Rick Rule: One of the bright things that I see is that I have a different view of the Middle East and about Thomas Jefferson. Mercifully, the Middle East doesn't have so many rich and proud people who are generally designed to be slave owners. I see a lot of things about Thomas Jefferson that I don't see particularly attractive. I do a lot of business with and have a lot of friends in the Middle East and I would not describe it as a uniformly evil place. I agree with Richard that the people that are fighting for political power for the most part are parenthetically republicans and democrats, which is to say, bad people (laughing) Islamic democrats and republicans.
I do a lot of investing in the Middle East and I don't disagree with Richard's stance that that part of the world is chaotic. But my point of view is different; I have come to find that the rule of law is increasingly absent in places like Albertastan, in Californiastan and Pennsylvaniastan. The difference is that Caucasian people, Western people like myself, tend to believe that political risk – that is, political theft that takes place in English by white people according to the rule of law – is somewhat less heinous than honest political risk that takes place with a warlord taking your wallet at the point of a gun. The money is in fact no less gone. My difficulty is that in the West, I don't get paid to take the political risk.
You will remember a discussion we had earlier in a period of high natural gas prices, when the people's republic of Alberta, the bastion free enterprise of Canada, decided that the rents that were accruing to private risk takers were egregious and the conservative government of Alberta decided to up the social take from 30 to 50%. At that point in time the fiscal regime in Alberta resembled the fiscal regime in Libya extremely well.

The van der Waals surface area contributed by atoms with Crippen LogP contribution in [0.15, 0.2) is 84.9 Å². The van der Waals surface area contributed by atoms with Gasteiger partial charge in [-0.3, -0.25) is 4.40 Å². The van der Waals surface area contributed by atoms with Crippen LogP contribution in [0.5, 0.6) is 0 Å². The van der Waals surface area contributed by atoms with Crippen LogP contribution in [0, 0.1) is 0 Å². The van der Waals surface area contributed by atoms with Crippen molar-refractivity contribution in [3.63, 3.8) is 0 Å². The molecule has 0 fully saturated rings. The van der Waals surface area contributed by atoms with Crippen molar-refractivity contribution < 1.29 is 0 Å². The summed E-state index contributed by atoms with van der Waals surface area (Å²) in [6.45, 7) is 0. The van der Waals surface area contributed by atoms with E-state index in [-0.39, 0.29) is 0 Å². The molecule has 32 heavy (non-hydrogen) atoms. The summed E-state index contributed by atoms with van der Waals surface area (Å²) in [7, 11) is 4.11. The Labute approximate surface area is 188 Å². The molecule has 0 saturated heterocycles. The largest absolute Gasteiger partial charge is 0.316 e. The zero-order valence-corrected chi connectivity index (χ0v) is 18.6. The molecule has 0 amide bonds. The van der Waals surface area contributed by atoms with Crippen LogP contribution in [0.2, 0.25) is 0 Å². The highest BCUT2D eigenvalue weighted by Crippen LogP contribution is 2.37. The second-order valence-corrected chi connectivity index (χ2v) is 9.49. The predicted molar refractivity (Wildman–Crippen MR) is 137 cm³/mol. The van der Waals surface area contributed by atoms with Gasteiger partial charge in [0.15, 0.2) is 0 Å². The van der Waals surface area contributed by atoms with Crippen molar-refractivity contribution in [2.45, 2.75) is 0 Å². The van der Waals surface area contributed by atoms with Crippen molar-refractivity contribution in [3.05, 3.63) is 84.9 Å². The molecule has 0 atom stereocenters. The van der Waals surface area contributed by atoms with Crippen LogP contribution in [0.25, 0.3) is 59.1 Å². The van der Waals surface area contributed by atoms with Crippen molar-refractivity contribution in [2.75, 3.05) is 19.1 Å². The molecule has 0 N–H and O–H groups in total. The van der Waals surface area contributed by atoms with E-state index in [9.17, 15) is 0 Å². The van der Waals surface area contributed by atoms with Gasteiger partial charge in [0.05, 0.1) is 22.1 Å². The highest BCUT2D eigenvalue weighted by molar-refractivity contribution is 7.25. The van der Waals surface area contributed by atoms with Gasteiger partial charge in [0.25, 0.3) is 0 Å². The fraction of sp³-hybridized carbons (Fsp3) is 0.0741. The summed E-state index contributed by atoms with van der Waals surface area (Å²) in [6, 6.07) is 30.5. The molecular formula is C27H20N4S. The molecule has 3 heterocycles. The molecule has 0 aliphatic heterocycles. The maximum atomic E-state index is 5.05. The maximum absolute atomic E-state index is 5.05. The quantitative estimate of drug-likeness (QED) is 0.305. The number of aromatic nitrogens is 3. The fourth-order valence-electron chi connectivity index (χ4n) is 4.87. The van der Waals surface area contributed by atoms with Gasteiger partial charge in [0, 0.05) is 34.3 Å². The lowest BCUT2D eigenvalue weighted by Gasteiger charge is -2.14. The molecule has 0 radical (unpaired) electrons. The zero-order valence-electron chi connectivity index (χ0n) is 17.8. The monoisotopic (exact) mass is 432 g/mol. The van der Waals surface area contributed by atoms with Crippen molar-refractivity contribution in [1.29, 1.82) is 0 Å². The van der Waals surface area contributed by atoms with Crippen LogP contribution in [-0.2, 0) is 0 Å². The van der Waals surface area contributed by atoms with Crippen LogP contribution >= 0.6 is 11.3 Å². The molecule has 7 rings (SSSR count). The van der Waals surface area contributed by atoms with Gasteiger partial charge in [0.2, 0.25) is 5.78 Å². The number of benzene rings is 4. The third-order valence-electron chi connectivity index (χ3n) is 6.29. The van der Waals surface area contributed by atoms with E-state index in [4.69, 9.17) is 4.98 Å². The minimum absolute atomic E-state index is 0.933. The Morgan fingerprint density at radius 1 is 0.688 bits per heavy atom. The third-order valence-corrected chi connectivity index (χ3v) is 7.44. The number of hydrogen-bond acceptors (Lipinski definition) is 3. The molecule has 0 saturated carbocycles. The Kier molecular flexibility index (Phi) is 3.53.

I agree with what Richard has said, except that I think the political risks that we face in the United States or in Canada are more extreme than we realize as a consequence of the political corruption that Richard has talked about.
Rick Maybury: I agree with what you said and I don't want anyone to accuse me of saying that the US government is less corrupt than any other government.
Daily Bell: Do you think the American public is "getting" the free-market movement or has nothing changed?
Rick Rule: One thing that is for sure is the movement is getting younger. Doug Casey used to have a conference and instead of gaining younger people it was older, white males getting together and the crowd was older and older. I speak at many conferences and see younger faces in the crowd. There is a group out there called Students for Liberty and they are working to advance the vision of free academy and a free society.
Rick Maybury: I got into this movement in 1971 and believe me, there was nobody in it. It was me and two other people. It was right after Vietnam and the US coming off the gold standard. Now people realize that there is a lot of bad happening out there and it needs to be stopped, but they are not moving too quickly to make anything change.
Daily Bell: Tell us about being in Vietnam. Did it serve a purpose?